There is a large reduction in the number of cichlids from Lake Victoria today. The Lake Victoria area is one of the most densely populated places in the world. Human activities have a tremendous impact on the ecosystem and are greatly accelerating biological changes to the lake. They are also being impacted by the introduction of the Nile perch Lates niloticus, a voracious predator.
Unfortunately there are not many Lake Victoria cichlids available today. Only a few species, primarily those known as ‘mbipi’ a rock dwelling cichlid counterpart to Lake Malawi’s Mbuna Cichlids, are sometimes available. Some Lake Victoria cichlids, like the Astatotilapia genus, have been breed in aquariums so are more readily available.
Cichlids from Lake Victoria Cichlids found in the hobby include species from these genera: Astatotilapia, Pundamilia, Mbipia, Pseudocrenilabrus, Haplochromis, Neochromis, Paralabidochromis, Ptyochromis, and Platytaeniodus.
East African Cichlids
Other types of cichlids include cichlids found in lakes surrounding Lake Victoria. Some of these are not found in the lake regions; rather they are native to African rivers and streams, and live in a wide variety of habitats. Plus there are also a number of cichlids from outlying islands east of Africa, including Madagascar.
Cichlids from this group found hobby include these genera: Astatoreochromis, Astatotilapia, and Lithochromis.
West African Dwarf Cichlids
Many West African cichlids are native to African rivers and streams and live in a wide variety of habitats. These include a number of African Dwarf Cichlids that are interesting and beautiful little fish. A favorite is the popular Kribensis or Krib Pelvicachromis pulcher.
African Dwarf Cichlids include species from these genera: Pelvicachromis, Nanochromis, Steatocranus, Benitochromis, Pelmatochromis, Thysochromis, Chromidotilapia, and Tilapia.
African Cichlid Tanks
The size of the aquarium varies from species to species, and how many fish you wish to keep. For many species a minimum of 10 gallons will work for a pair, 20 gallons for a group, and 55 gallons or more for a community type tank will suffice. However if you wish to maintain larger species, a larger will be required. A good rule of thumb is approximately ½ “ (12 mm) of fish per gallon (4 L).
Like all cichlids, Lake Victoria Cichlids and other African Cichlids are naturally aggressive fish. When placed in the confines of an aquarium you may see an increase in aggressive behavior. This is especially true if the aquarium is too small, and if there is inadequate places of refuge to avoid an aggressor. Planning ahead can help avoid problems of predation, aggressive incompatibility, and even hybridization.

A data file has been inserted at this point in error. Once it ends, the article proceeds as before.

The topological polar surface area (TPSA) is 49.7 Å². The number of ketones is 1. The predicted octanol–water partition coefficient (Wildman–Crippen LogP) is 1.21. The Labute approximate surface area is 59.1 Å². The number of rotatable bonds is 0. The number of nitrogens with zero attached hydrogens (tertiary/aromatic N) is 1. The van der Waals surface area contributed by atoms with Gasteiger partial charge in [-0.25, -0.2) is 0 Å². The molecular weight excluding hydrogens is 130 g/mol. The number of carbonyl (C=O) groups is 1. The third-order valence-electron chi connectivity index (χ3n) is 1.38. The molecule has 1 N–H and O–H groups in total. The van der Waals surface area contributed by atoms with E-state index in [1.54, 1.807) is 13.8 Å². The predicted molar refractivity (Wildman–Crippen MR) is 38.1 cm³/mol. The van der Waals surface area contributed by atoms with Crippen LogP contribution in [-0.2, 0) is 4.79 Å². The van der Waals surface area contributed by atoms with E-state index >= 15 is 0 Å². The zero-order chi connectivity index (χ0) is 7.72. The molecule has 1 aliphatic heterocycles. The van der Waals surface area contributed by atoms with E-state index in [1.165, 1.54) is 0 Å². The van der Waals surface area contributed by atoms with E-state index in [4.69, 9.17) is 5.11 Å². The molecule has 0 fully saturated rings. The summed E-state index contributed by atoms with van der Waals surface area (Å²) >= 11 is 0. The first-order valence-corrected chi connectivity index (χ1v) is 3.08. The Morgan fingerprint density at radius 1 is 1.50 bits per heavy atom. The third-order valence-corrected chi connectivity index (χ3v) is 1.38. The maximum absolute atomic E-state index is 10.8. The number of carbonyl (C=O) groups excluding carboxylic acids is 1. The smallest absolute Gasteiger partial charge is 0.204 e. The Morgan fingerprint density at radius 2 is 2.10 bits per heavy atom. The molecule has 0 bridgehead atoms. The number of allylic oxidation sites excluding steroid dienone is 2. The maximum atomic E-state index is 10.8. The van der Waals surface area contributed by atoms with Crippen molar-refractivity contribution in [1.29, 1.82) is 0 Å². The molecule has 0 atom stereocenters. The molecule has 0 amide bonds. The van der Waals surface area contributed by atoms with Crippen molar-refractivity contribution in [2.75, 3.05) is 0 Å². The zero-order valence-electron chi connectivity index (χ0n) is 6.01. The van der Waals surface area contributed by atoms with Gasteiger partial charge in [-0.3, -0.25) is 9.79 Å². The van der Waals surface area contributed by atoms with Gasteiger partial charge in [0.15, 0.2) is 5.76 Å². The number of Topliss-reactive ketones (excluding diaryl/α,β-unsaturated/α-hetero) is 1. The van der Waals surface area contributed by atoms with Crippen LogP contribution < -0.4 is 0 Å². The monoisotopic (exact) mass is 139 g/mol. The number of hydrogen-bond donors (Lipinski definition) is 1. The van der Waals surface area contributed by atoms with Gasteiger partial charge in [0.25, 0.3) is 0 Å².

It helps to determine in advance the types of cichlids you are going to keep and then choose and appropriate sized tank and decor. Different types of cichlids can often be housed together as long as each type is provided with its appropriate environment to make these cichlids feel more at home. For example, an open area in the upper region is needed for energetic open water swimmers. Provide lots of rocks and cave formations for rock-dwelling types. Sand dwelling types like to have a few smooth rocks to help define their territories, and so forth.
African cichlids can be fed frozen or live brine shrimp, mysis, high quality flake, pellets, spirulina, and other preparations for omnivore cichlids. It is always better to feed them small amounts several times a day instead of one large feeding.
See each individual species for in-depth information along with specific care and feeding requirements.
- Animal-World References: Freshwater Fish
- Dr. Rüdiger Riehl and Hans A. Baensch, Aquarium Atlas Vol. 1, Publisher Hans A. Baensch, 1991
- George Zurlo and David Schleser, Cichlids (Complete Pet Owner’s Manual), Barron’s (2nd edition), 2005
- Jorg Vierke, Dwarf Cichlids, T.F.H Publications, Inc., 1979
- Dr. Paul V. Loiselle, The Cichlid Aquarium, Tetra-Press, 1985
- Lake Victoria Cichlids, Aquatic Community